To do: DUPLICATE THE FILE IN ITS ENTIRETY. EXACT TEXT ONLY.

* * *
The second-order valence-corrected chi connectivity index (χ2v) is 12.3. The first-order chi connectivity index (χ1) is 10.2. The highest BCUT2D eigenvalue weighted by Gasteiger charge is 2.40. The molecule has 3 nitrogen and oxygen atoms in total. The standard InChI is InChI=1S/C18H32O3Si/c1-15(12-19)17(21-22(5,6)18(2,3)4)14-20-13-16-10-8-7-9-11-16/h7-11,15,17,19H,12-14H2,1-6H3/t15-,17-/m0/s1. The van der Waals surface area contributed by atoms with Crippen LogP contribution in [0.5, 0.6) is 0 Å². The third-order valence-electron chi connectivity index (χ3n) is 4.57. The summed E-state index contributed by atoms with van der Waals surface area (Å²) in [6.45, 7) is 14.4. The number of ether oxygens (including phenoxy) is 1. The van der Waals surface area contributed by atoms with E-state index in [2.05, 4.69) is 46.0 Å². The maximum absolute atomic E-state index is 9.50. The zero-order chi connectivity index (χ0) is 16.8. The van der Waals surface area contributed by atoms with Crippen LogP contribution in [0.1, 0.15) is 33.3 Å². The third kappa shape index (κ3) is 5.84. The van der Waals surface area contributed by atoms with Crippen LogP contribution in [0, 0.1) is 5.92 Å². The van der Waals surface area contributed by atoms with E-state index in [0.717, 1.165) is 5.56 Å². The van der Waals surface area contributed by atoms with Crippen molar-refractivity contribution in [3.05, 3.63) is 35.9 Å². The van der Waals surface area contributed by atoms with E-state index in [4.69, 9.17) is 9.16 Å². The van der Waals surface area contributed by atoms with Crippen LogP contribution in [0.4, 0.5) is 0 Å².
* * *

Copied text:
The second-order valence-corrected chi connectivity index (χ2v) is 12.3. The first-order chi connectivity index (χ1) is 10.2. The highest BCUT2D eigenvalue weighted by Gasteiger charge is 2.40. The molecule has 3 nitrogen and oxygen atoms in total. The standard InChI is InChI=1S/C18H32O3Si/c1-15(12-19)17(21-22(5,6)18(2,3)4)14-20-13-16-10-8-7-9-11-16/h7-11,15,17,19H,12-14H2,1-6H3/t15-,17-/m0/s1. The van der Waals surface area contributed by atoms with Crippen LogP contribution in [0.5, 0.6) is 0 Å². The third-order valence-electron chi connectivity index (χ3n) is 4.57. The summed E-state index contributed by atoms with van der Waals surface area (Å²) in [6.45, 7) is 14.4. The number of ether oxygens (including phenoxy) is 1. The van der Waals surface area contributed by atoms with E-state index in [2.05, 4.69) is 46.0 Å². The maximum absolute atomic E-state index is 9.50. The zero-order chi connectivity index (χ0) is 16.8. The van der Waals surface area contributed by atoms with Crippen LogP contribution in [0.1, 0.15) is 33.3 Å². The third kappa shape index (κ3) is 5.84. The van der Waals surface area contributed by atoms with Crippen LogP contribution in [0, 0.1) is 5.92 Å². The van der Waals surface area contributed by atoms with E-state index in [0.717, 1.165) is 5.56 Å². The van der Waals surface area contributed by atoms with Crippen molar-refractivity contribution in [3.05, 3.63) is 35.9 Å². The van der Waals surface area contributed by atoms with E-state index in [4.69, 9.17) is 9.16 Å². The van der Waals surface area contributed by atoms with Crippen LogP contribution in [0.4, 0.5) is 0 Å².